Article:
You’ve exchanged vows, cut the cake and maybe even taken your first trip together as a married couple—but that doesn’t mean the to-do’s are over.
“Getting married is making the decision to join your life with another,” says Charreah Jackson, relationship expert and author of the forthcoming book Boss Bride, “and very much like starting a business.” That’s because there’s quite a bit of paperwork involved in merging worlds with your spouse. But there are a few tasks—some big, some small—that could help ease this newlywed burden. Here’s how to get started.
Jackson encourages couples to think through the name-change decision together, as both partners’ birth names are valuable. If one (or both) of you chooses to go through a legal name change, your marriage certificate is just the first step. You’ll need to use that to apply for a new Social Security card via the Social Security Administration’s website and a visit to your local office. Then take that new card to your local Department of Motor Vehicles to get a license in your new name.
If you’re super busy and hate long lines, Jackson suggests outsourcing the process to a name-change company. These concierge-style services put the necessary paperwork all in one place and help you quickly fill out and submit it.
Notify The Right People
A name change can impact your day-to-day activities, from traveling and getting paid at work to paying bills and receiving health care. As soon as possible, alert the following parties of your new name and/or marital status to avoid any issues where your identity (and credit or health) is at stake:
- Banks and credit card companies
- Employer (payroll and benefits providers)
- Issuers of other forms of identification, like the passport office
- Service providers (utility companies, the post office, doctor offices, etc.)
- Providers of health insurance and other insurers, like GEICO
Handle Your Finances
Now’s the time to decide how you want to manage money together as a couple, says Jackson, if you’re not already doing it. Consider setting up a joint checking account, either in lieu of or in addition to your separate accounts, which can help with budgeting and paying bills. Make sure to note your new name (or names), if you’ve made changes.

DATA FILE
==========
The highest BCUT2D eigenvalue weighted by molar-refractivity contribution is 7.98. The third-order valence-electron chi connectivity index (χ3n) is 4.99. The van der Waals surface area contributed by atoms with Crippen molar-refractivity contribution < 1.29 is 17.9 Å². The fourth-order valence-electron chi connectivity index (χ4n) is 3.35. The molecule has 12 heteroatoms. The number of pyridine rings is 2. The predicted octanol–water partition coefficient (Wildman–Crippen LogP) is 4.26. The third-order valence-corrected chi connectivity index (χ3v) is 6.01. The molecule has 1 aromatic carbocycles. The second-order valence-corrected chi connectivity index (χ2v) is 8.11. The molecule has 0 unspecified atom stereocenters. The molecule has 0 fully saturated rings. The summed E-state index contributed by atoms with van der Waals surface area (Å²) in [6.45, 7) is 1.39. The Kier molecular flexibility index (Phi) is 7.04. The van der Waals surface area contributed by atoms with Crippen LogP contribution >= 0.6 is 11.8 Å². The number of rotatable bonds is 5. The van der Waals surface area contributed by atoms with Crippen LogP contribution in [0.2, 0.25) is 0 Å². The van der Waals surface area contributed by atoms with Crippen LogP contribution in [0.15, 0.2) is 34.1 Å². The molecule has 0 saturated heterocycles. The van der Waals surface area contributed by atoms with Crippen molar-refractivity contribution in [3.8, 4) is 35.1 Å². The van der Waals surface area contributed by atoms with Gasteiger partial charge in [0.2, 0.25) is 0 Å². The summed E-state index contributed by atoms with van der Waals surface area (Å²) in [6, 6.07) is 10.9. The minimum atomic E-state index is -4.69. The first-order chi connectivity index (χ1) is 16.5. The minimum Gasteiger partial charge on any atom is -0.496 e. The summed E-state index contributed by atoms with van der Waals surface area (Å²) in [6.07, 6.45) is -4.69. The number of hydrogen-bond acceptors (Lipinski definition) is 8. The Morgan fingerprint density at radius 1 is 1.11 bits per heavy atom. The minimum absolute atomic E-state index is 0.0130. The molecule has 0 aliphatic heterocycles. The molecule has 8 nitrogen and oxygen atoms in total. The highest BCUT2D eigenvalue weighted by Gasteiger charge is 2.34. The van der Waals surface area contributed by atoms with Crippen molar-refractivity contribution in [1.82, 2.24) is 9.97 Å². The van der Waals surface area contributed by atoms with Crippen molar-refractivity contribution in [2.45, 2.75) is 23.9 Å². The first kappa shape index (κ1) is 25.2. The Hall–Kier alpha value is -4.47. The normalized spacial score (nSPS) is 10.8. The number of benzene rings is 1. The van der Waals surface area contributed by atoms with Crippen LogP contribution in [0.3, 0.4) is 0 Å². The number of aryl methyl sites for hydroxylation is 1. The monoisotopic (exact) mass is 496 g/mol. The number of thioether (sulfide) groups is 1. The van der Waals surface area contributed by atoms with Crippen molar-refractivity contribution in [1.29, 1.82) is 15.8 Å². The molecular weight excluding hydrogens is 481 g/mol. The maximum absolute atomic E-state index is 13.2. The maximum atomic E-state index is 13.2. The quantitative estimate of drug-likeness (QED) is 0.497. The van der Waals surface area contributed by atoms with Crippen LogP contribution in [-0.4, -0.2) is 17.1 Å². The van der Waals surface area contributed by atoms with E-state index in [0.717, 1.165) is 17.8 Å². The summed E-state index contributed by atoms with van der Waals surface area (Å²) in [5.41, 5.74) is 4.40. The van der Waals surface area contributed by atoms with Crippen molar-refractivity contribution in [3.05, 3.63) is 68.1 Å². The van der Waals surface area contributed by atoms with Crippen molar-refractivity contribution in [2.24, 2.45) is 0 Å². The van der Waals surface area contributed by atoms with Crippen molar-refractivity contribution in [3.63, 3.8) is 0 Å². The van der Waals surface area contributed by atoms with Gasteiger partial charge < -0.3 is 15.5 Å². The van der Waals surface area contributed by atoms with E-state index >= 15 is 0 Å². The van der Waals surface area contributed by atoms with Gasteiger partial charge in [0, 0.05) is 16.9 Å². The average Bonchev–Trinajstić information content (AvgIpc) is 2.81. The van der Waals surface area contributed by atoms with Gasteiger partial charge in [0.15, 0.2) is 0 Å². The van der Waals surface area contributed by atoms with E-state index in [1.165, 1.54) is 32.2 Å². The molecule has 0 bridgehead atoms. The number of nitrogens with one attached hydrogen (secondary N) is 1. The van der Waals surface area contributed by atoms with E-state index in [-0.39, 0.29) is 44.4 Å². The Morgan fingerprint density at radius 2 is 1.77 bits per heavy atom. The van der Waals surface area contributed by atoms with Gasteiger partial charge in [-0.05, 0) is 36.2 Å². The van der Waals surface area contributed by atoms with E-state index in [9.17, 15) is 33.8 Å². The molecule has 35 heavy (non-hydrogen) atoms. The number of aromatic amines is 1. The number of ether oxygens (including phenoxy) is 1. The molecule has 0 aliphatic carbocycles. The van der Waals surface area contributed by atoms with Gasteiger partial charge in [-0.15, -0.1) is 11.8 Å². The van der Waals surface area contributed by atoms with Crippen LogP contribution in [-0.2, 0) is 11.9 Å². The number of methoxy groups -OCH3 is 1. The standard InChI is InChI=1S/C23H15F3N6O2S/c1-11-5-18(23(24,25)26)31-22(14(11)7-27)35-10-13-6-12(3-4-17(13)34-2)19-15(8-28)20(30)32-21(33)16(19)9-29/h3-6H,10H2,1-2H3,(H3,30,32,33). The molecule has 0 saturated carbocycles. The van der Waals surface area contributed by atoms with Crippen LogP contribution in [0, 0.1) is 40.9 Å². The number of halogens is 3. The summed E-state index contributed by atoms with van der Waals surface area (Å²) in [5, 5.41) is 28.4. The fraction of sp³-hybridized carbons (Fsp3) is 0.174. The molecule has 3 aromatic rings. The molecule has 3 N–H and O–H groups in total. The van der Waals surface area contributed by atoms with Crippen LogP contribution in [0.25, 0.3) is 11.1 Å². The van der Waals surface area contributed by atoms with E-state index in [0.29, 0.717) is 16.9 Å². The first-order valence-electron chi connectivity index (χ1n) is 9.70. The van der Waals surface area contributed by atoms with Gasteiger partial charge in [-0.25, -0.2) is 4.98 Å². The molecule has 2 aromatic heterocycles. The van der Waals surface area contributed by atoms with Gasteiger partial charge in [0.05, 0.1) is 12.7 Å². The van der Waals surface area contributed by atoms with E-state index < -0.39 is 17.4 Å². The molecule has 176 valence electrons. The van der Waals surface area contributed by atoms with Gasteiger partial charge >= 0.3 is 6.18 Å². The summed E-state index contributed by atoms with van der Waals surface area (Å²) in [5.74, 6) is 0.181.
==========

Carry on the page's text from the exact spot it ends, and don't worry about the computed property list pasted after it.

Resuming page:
Assess Insurance Needs
Chances are that you and your spouse exchanged wedding jewelry or received valuable gifts from others. Jackson can’t stress enough how important it is to protect your assets. Insurance agents at GEICO can help you explore options when it comes to jewelry, homeowners, condo, renters and umbrella insurance policies. You might also consider adding your spouse to your existing life and auto insurance policies. In some states, multi-vehicle discounts are also available.
Start A Will
The post-wedding period is the perfect time to talk wills. “It’s not fun to think about dying, but it’s important that you get on the same page in good times so if the worst does happen, you have a plan,” Jackson says. Take stock of your combined assets, and research the will-writing process so you know your family is prepared.
Take time to preserve your memories and thank the people who were part of your special day. “Three months is the longest you should wait to send thank-yous,” says Jackson. “The old-school notion of a year has expired.” Dread writing notes by hand? Make it faster and fun, says Johnson, by sending a postcard with your favorite wedding photos on it. That way, you’ll also have to set a deadline with your photographer to make final image selections.
Feeling overwhelmed? Jackson says there is no one right way to do things. Go at your own pace, and download this PDF checklist so you can start taking care of business.
Read More: Money Tips for Newlyweds
By Danielle Blundell